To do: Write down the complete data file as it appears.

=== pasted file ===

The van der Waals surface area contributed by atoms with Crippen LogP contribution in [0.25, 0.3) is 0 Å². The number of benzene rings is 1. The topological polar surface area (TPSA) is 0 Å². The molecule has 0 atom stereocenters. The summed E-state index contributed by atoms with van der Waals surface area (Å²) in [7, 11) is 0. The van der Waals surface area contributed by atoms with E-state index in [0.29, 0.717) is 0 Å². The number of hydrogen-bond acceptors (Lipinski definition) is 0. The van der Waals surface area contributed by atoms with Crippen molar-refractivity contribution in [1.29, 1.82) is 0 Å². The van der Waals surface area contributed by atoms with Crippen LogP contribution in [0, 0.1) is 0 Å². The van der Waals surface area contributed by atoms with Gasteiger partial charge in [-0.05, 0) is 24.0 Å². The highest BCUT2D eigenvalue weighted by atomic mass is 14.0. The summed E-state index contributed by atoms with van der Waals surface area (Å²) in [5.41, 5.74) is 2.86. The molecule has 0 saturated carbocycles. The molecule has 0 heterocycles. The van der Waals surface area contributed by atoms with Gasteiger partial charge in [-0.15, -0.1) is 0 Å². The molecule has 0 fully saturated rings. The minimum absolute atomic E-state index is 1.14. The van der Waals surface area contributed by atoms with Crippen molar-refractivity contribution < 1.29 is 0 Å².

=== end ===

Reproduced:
The van der Waals surface area contributed by atoms with Crippen LogP contribution in [0.25, 0.3) is 0 Å². The number of benzene rings is 1. The topological polar surface area (TPSA) is 0 Å². The molecule has 0 atom stereocenters. The summed E-state index contributed by atoms with van der Waals surface area (Å²) in [7, 11) is 0. The van der Waals surface area contributed by atoms with E-state index in [0.29, 0.717) is 0 Å². The number of hydrogen-bond acceptors (Lipinski definition) is 0. The van der Waals surface area contributed by atoms with Crippen molar-refractivity contribution in [1.29, 1.82) is 0 Å². The van der Waals surface area contributed by atoms with Crippen LogP contribution in [0, 0.1) is 0 Å². The van der Waals surface area contributed by atoms with Gasteiger partial charge in [-0.05, 0) is 24.0 Å². The highest BCUT2D eigenvalue weighted by atomic mass is 14.0. The summed E-state index contributed by atoms with van der Waals surface area (Å²) in [5.41, 5.74) is 2.86. The molecule has 0 saturated carbocycles. The molecule has 0 heterocycles. The van der Waals surface area contributed by atoms with Gasteiger partial charge in [-0.15, -0.1) is 0 Å². The molecule has 0 fully saturated rings. The minimum absolute atomic E-state index is 1.14. The van der Waals surface area contributed by atoms with Crippen molar-refractivity contribution < 1.29 is 0 Å².